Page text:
LinkedIn 101: The Basics to your Online Profile
The LinkedIn Series, Part One: The Basics
As a recruiter, LinkedIn is my go-to tool. And that makes me part of the 90% of recruiters who regularly tap LinkedIn to research both candidates and companies. Why? It gives me an instant snapshot, it’s easy to find and it’s credible. The bonus? A good LinkedIn profile helps me accomplish my candidate write-up in a flash.
But I don’t always find great profiles.
In fact, I tend to find either very little–no picture or no profile or no career summary–or I find too much, which includes a copy and paste of a resume that’s exhausting to read. A LinkedIn profile should be a snapshot of your best work–a summary, rather than a play-by-play of your career path, and a description of not just hard skills, but soft skills as well.
While your company or professional website is more of a destination, LinkedIn is a storefront on a main street, where everyone is driving by. So make it shine.
Here are my top five LinkedIn essentials:
- A Professional Smiling Photo: A picture adds warmth and relatability to your profile. And it helps people determine if you’re a cultural fit. A professional headshot is definitely the way to go. Selfies are too casual and vacation pictures are absolutely off-limits. Statistics show that a smile gets more clicks and keep in mind that your face should take up 65% of the frame. Also–consider your industry when choosing your outfit.
- Savvy Titles: Your most current title always goes first on a LinkedIn profile, but then consider adding a few more. What do you actually do at your job? What do you specialize in? What distinguishes you from your peers? Are you good at building consensus? Or are you a master listener? Are you more of a detail gal or do you focus on the big picture? Other ideas might be: Email Marketing Expert. Technology Guru. Dedicated Mentor. Peaceful Disruptor. A few good titles will leverage search engine optimization and allow the reader to understand your skill set at a glance.
- A Well-Written Profile Summary: Aside from your titles, this is the most critical part of your LinkedIn profile. A profile summary must include three essentials: a finely-tuned pitch, professional credibility and a personal touch. A finely-tuned pitch includes a short statement about your philosophy or belief in your work, clear number of years experience in your field and a summary of your experience. Professional credit includes a brief list of companies or clients, two to three of your proudest career accomplishments and ideally, a couple metrics. A personal touch on a LinkedIn profile includes specific passions you may have outside work like sports, collections, hobbies, continuing education and non-profit support. It’s a great way to connect at a human level with a potential employer.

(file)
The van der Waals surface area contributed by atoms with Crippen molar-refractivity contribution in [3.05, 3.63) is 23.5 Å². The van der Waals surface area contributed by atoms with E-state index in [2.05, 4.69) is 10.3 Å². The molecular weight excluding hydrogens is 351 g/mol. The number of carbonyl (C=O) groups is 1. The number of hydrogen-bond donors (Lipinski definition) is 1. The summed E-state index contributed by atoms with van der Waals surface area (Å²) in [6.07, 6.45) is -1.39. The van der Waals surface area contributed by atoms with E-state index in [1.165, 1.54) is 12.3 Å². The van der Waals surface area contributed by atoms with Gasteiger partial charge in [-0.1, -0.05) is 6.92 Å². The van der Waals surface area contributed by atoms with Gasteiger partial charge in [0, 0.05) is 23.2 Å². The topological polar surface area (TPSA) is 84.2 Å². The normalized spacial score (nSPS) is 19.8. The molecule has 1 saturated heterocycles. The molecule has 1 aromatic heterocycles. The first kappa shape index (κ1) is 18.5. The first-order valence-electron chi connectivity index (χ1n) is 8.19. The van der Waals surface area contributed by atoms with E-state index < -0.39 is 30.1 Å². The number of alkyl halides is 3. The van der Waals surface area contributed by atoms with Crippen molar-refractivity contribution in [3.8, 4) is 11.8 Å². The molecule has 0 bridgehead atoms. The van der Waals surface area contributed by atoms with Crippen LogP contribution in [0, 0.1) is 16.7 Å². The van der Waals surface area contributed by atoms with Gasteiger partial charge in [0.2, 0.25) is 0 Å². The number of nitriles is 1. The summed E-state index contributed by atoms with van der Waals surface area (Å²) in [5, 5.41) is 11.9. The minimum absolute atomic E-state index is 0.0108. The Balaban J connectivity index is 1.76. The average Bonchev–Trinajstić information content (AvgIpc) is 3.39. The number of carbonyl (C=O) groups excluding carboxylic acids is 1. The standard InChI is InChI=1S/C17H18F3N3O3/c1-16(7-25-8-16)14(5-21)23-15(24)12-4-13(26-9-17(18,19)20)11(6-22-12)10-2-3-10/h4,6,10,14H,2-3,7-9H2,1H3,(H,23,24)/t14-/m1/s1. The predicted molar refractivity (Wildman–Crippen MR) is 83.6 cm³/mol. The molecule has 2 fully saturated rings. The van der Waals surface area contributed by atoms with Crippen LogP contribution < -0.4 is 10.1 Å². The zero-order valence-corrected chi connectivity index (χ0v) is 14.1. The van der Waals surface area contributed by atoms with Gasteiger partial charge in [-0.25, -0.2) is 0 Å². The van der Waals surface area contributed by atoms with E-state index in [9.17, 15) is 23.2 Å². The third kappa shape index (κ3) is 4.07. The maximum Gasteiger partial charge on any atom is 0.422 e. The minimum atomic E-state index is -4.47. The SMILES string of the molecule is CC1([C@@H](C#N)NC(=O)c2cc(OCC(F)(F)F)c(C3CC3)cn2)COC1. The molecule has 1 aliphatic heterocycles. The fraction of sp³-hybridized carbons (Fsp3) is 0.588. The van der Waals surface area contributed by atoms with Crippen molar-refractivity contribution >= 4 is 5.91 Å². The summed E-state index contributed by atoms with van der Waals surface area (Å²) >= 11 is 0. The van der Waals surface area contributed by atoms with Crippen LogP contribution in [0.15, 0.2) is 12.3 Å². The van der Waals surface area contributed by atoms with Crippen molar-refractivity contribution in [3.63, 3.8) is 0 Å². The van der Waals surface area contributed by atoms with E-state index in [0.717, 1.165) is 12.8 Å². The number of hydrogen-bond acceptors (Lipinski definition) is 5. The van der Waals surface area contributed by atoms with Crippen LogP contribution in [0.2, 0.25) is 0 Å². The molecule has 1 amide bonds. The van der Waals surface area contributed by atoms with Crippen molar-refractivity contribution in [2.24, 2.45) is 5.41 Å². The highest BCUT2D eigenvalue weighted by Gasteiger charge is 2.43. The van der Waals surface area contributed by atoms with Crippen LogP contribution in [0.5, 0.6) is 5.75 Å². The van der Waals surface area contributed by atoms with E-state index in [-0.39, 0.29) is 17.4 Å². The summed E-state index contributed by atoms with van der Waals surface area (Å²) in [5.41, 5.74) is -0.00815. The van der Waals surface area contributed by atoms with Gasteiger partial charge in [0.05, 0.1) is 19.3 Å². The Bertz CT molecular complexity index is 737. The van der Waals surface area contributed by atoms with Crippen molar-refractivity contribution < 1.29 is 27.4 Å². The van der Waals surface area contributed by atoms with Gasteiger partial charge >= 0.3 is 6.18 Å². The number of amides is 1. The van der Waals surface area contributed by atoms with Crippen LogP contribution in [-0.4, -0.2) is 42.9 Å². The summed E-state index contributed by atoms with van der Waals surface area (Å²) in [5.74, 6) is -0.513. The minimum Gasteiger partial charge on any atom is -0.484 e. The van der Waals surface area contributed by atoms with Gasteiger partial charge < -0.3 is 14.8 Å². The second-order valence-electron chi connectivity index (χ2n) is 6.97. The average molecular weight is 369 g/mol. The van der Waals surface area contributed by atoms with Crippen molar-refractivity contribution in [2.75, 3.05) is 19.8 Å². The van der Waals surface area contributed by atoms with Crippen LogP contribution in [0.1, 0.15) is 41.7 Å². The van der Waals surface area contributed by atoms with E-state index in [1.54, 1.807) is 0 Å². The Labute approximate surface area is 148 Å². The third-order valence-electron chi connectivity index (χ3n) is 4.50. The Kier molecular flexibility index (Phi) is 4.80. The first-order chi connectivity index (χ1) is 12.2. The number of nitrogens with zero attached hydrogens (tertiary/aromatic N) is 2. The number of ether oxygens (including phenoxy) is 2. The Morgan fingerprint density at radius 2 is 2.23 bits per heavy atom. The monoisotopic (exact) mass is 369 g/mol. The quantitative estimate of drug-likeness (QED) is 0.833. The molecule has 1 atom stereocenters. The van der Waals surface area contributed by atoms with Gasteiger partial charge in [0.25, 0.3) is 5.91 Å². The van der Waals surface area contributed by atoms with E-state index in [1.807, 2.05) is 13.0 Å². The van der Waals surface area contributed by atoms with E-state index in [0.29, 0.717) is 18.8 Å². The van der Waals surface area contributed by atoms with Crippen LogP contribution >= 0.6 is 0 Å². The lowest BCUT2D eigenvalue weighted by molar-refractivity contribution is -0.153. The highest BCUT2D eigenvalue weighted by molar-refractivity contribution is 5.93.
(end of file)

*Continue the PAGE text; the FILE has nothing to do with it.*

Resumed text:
- At Least 100 Connections: Like it or not, your network matters. Remember that companies are seeking thought leaders who are active in their community and industry. Whenever you meet someone new, make it a habit to connect on LinkedIn. And don’t forget about all the people you’ve met in the past. You’ll be surprised how quickly they add up.
- Clear Contact Information: This is simple but so significant. Don’t make it hard for me to reach you. If you’re in job-seeker mode, be sure to post your resume in your uploads and include your phone number, email address and website in your LinkedIn Contact Info section.
Bonus Tip for Job Seekers: Follow people, thought-leaders or companies you want to work for. It’s just a simple click of a button, but it accomplishes three things: 1) It helps keep you abreast of your favorite company’s relevant news items, which is great for the interview; 2) It sends you job notifications based on your profile; 3) It becomes part of your public feed, so it demonstrates your interest and activity to a potential employer.
~Tessa Walsh is an account manager with PeopleSuite and brings more than a decade of recruiting experience to the table, including five invaluable years spent in HR. She is passionate about motherhood, donating to first responders and ice cream on the last day of school.